Curtis Bates – Johnson County (far left) was born on March 8, 1806, in Connecticut. Bates went with his family to Trumbull County, Ohio, when he was 3 years old – there he passed his youth and early manhood, and began the practice of law. Soon after commencing practice, he was elected State Senator, as a Democrat, but his opponent contested the election, when it was shown that he was ineligible to the office, being less than twenty-five years old. During the contest, however, he became eligible, was re-nominated, and elected by nearly a unanimous vote. He came to Iowa City in 1841, and opened a law office. While at Iowa City, he was admitted to the Polk County Bar in 1849, became interested in Fort Des Moines, and resolved to establish a newspaper with Barlow Granger. The press and material were hauled from Iowa City on wagons, and July 24, 1849, the first issue of The Iowa Star, the first newspaper in Des Moines, was made. He died on May 12, 1879, and is buried at Woodland Cemetery Des Moines, Iowa.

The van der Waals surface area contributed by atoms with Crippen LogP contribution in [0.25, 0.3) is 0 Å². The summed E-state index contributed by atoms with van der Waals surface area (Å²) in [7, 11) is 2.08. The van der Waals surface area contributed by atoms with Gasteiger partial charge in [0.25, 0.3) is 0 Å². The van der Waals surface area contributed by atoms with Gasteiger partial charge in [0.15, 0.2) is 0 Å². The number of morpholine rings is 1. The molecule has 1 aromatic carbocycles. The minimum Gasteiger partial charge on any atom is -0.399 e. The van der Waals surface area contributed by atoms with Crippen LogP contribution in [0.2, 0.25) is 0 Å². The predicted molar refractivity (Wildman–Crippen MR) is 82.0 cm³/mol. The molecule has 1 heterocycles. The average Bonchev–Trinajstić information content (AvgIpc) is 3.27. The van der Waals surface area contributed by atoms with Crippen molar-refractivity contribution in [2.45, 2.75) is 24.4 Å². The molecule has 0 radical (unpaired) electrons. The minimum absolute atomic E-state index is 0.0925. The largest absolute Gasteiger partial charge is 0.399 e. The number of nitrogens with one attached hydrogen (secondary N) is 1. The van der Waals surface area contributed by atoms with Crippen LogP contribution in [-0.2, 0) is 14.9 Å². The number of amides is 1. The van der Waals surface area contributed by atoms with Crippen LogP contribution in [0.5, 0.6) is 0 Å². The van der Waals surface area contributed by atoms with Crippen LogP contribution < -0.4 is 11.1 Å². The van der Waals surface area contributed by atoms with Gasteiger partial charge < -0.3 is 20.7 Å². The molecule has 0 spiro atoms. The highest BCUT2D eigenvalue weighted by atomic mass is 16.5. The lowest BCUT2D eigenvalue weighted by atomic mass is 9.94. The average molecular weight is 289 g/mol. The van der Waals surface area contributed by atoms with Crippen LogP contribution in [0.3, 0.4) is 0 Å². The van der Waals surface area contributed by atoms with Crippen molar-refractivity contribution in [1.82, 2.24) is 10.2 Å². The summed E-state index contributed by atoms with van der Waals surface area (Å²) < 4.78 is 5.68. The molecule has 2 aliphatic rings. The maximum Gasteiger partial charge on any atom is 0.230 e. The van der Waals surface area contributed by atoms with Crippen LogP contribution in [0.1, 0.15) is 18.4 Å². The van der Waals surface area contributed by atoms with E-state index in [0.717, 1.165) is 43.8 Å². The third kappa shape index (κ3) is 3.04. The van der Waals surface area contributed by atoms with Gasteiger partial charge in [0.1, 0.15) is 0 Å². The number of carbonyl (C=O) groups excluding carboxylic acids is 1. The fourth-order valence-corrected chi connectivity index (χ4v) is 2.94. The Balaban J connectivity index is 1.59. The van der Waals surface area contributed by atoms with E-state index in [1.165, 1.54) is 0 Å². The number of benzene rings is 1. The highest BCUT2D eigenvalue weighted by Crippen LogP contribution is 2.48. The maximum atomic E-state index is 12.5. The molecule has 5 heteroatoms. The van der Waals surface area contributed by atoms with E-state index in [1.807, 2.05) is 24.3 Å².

J. Scott Richman – Muscatine County (middle left) was born March 11, 1820, at Somerset in Perry County, Ohio. Richman passed his youth on a farm in Bucks County, PA, where his mother made her home, and attended the subscription schools during the winter months until 14 years of age, when he engaged as clerk in a country store, continuing in that employment until he was eighteen. He then started westward, stopping a short time at Knoxville, Ill., where he began the study of law, but in the summer of 1839 came to Muscatine, Iowa, where his elder brother John W., resided, and was engaged in the wholesale grocery business. Richman pursued his law studies at Muscatine, was admitted to the bar in September, 1839, and engaged in the practice of his profession at Rochester and Tipton in Cedar County, Iowa. Returning to Muscatine in the fall of 1840, Richman began business in the city by forming a law partnership with Hon. S. C. Hastings, afterward a member of Congress. Richman was a Whig, and served as a member of the Legislature in the Fifth special session, acting on several important committees.